KHN Morning Briefing

Summaries of health policy coverage from major news organizations

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Obama To Propose Changes In Health Law’s Cadillac Tax In His Budget, Aide Says

Jason Furman, the chairman of the White House Council of Economic Advisers, writes in the New England Journal of Medicine that the change would reduce the effect of the tax in some regions of the country. Also in health law news, reports about new grants to study the link between social issues and health, concerns about how the insurance industry is reacting to transitions caused by Obamacare, the effects on small businesses and enrollment numbers in Colorado.

Bloomberg: Obama Aims For More Targeted Cadillac Tax In Budget Proposal
President Barack Obama will propose reducing the bite of the unpopular "Cadillac tax" on high-cost health insurance plans in the budget he releases next week, in a bid to preserve a key element of the Affordable Care Act. Jason Furman, the White House Council of Economic Advisers chairman, wrote in the New England Journal of Medicine that the president’s plan would reflect regional differences in the cost of health care, reducing the tax’s bite where care is particularly expensive. (Greiling Keane, 2/3)

Reuters: Obama Budget To Adjust Health Insurance 'Cadillac Tax': Adviser
President Barack Obama will propose tailoring the controversial "Cadillac tax" on expensive private health insurance plans to reflect regional differences when he releases his 2017 budget plan next week, a senior White House adviser said in an article released on Wednesday. Obama's proposal would reduce the bite of the unpopular tax by raising the threshold where it takes effect in areas where healthcare is particularly expensive, according to the article in the New England Journal of Medicine co-written by Jason Furman, chairman of the White House Council of Economic Advisers. (Walsh, 2/3)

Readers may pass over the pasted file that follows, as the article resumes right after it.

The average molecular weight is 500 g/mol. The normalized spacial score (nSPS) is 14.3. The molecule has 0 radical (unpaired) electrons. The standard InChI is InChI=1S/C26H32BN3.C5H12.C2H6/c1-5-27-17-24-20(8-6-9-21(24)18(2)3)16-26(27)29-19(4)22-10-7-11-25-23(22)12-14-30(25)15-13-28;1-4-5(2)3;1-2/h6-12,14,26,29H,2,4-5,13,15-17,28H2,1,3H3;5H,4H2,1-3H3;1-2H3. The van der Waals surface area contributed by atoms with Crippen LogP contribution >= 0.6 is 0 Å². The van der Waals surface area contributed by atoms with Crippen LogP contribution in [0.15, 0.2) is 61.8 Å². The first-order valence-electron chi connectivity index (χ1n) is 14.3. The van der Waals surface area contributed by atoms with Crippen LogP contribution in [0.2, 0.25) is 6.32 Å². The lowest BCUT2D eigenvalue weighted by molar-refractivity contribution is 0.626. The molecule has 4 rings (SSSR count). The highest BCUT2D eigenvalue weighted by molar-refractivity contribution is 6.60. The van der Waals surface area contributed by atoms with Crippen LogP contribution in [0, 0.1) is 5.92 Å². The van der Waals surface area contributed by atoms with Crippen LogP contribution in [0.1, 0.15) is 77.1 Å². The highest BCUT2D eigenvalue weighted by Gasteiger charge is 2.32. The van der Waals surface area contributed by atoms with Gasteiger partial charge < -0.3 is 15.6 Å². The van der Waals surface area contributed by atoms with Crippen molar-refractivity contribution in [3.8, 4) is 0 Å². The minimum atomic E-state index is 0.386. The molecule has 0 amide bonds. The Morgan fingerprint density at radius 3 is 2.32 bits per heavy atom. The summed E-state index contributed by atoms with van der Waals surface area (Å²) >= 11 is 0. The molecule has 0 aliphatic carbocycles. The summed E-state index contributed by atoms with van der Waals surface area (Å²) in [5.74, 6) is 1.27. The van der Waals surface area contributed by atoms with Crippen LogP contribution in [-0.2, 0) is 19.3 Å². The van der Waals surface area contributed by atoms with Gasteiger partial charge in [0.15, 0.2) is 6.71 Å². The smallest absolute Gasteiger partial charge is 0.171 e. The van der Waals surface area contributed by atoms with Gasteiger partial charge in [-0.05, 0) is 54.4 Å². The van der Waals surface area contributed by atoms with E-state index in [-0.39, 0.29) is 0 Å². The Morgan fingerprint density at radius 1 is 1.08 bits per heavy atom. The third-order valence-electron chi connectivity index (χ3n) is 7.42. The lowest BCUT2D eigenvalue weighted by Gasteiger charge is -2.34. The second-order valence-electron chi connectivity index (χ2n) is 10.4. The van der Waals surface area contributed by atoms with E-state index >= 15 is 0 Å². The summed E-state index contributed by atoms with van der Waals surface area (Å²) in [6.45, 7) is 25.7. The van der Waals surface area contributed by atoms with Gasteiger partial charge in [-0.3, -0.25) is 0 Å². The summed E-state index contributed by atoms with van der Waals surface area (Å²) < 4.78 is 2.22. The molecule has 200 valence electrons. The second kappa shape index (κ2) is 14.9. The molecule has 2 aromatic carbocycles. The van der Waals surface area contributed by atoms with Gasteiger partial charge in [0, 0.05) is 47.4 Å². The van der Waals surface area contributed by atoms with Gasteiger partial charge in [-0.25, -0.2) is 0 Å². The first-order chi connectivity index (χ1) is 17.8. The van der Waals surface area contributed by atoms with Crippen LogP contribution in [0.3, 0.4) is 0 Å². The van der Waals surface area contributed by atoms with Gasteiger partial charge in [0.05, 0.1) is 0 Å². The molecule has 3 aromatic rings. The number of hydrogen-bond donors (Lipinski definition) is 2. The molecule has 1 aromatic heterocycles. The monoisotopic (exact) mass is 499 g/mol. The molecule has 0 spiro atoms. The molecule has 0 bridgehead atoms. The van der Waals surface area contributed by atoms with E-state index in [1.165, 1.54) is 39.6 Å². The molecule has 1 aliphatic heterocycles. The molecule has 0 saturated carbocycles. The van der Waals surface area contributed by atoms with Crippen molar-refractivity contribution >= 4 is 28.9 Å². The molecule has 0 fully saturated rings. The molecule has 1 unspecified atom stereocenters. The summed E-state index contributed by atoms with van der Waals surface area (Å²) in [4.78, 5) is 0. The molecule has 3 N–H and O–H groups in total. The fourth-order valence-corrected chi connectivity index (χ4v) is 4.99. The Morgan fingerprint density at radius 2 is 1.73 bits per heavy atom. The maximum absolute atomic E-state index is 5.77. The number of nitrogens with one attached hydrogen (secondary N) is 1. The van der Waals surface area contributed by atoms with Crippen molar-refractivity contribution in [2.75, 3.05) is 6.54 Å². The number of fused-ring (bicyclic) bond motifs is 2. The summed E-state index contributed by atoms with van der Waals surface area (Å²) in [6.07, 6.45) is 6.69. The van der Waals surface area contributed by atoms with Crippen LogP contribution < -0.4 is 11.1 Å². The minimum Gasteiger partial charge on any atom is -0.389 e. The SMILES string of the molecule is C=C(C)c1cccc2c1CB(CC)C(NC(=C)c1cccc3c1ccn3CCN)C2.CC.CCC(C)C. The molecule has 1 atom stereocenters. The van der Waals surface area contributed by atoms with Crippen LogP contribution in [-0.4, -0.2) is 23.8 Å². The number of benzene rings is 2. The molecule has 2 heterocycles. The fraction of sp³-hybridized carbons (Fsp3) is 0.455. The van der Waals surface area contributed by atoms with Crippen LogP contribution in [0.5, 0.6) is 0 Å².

USA Today: Feds To Study Health Benefits Of Screening And Linking To Social Services
The Obama administration is working to build evidence supporting increased federal and state spending on anti-violence, social service and other programs to improve life in poor neighborhoods and limit the growth in health care costs. The move comes despite more limited reports done by outside groups and is designed to create a paper trail that makes the need for and efficacy of the programs for Medicare and Medicaid recipients indisputable by showing the cost savings. In the next step in the Affordable Care Act, the Centers for Medicare and Medicaid Services will spend nearly $160 million in grants to community groups, health care providers or other public or private entities that will screen patients for unmet social needs and link them with services that help with housing, hunger, interpersonal violence and other social ills. (O'Donnell, 2/3)

Kaiser Health News: Licking Wounds, Insurers Accelerate Moves To Limit Health-Law Enrollment
Stung by losses under the federal health law, major insurers are seeking to sharply limit how policies are sold to individuals in ways that consumer advocates say seem to discriminate against the sickest and could hold down future enrollment. In recent days Anthem, Aetna and Cigna, all among the top five health insurers, told brokers they will stop paying them sales commissions to sign up most customers who qualify for new coverage outside the normal enrollment period, according to the companies and broker documents. (Hancock, 2/4)

The Charlotte Observer: NC Insurance Commissioner Blames ACA For Industry Woes
N.C. Insurance Commissioner Wayne Goodwin this week became the latest public official to warn of the harms wreaked by the Affordable Care Act, saying the federal insurance law has destabilized the state’s insurance market and now threatens to leave some residents without options for health insurance. Goodwin expressed his concerns in a letter sent Tuesday to Sylvia Burwell, secretary of the U.S. Department of Health and Human Services, as a follow-up to a personal conversation he had with the Obama administration official in November. Goodwin, a Democrat up for re-election this year, warned that the ACA is driving up insurance costs, reducing consumer options and generating unsustainable financial losses for the insurers, with the potential risk that insurers will withdraw from the state altogether. (Murawski, 3/3)

The Associated Press: Health Care Law Makes Tax Season Tougher For Small Companies
As more requirements of the health care law take effect, income tax filing season becomes more complex for small businesses. Companies required to offer health insurance have new forms to complete providing details of their coverage. Owners whose payrolls have hovered around the threshold where insurance is mandatory need to be sure their coverage — if they offered it last year — was sufficient to avoid penalties. (Rosenberg, 2/3)

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